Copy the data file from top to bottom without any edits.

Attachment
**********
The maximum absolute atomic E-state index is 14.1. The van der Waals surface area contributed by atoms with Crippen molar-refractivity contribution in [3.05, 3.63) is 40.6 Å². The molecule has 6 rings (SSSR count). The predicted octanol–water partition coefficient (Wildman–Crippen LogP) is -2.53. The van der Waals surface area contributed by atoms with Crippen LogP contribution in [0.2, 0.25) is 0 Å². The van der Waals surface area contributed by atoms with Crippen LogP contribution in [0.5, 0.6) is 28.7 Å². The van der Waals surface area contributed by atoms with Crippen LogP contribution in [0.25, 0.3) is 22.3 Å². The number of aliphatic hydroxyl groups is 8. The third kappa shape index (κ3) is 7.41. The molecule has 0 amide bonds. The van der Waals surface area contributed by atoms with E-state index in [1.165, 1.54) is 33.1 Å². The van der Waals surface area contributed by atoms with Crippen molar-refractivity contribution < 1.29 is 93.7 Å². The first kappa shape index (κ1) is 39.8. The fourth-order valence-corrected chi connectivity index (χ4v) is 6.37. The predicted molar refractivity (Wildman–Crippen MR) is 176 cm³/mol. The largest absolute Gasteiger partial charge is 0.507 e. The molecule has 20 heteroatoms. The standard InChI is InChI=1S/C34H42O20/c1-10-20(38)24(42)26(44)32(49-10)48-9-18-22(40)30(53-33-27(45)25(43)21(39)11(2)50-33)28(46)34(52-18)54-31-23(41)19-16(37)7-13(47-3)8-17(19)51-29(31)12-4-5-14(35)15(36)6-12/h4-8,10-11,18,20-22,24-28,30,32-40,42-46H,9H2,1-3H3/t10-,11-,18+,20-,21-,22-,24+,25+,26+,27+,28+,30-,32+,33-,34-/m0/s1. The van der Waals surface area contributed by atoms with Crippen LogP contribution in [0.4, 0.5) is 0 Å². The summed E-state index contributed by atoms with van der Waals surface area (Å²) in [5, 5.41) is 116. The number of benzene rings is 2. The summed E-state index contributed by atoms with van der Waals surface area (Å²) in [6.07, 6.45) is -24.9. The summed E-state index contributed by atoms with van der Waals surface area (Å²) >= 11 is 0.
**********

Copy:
The maximum absolute atomic E-state index is 14.1. The van der Waals surface area contributed by atoms with Crippen molar-refractivity contribution in [3.05, 3.63) is 40.6 Å². The molecule has 6 rings (SSSR count). The predicted octanol–water partition coefficient (Wildman–Crippen LogP) is -2.53. The van der Waals surface area contributed by atoms with Crippen LogP contribution in [0.2, 0.25) is 0 Å². The van der Waals surface area contributed by atoms with Crippen LogP contribution in [0.5, 0.6) is 28.7 Å². The van der Waals surface area contributed by atoms with Crippen LogP contribution in [0.25, 0.3) is 22.3 Å². The number of aliphatic hydroxyl groups is 8. The third kappa shape index (κ3) is 7.41. The molecule has 0 amide bonds. The van der Waals surface area contributed by atoms with E-state index in [1.165, 1.54) is 33.1 Å². The van der Waals surface area contributed by atoms with Crippen molar-refractivity contribution < 1.29 is 93.7 Å². The first kappa shape index (κ1) is 39.8. The fourth-order valence-corrected chi connectivity index (χ4v) is 6.37. The predicted molar refractivity (Wildman–Crippen MR) is 176 cm³/mol. The largest absolute Gasteiger partial charge is 0.507 e. The molecule has 20 heteroatoms. The standard InChI is InChI=1S/C34H42O20/c1-10-20(38)24(42)26(44)32(49-10)48-9-18-22(40)30(53-33-27(45)25(43)21(39)11(2)50-33)28(46)34(52-18)54-31-23(41)19-16(37)7-13(47-3)8-17(19)51-29(31)12-4-5-14(35)15(36)6-12/h4-8,10-11,18,20-22,24-28,30,32-40,42-46H,9H2,1-3H3/t10-,11-,18+,20-,21-,22-,24+,25+,26+,27+,28+,30-,32+,33-,34-/m0/s1. The van der Waals surface area contributed by atoms with Crippen LogP contribution in [0.4, 0.5) is 0 Å². The summed E-state index contributed by atoms with van der Waals surface area (Å²) in [5, 5.41) is 116. The number of benzene rings is 2. The summed E-state index contributed by atoms with van der Waals surface area (Å²) in [6.07, 6.45) is -24.9. The summed E-state index contributed by atoms with van der Waals surface area (Å²) >= 11 is 0.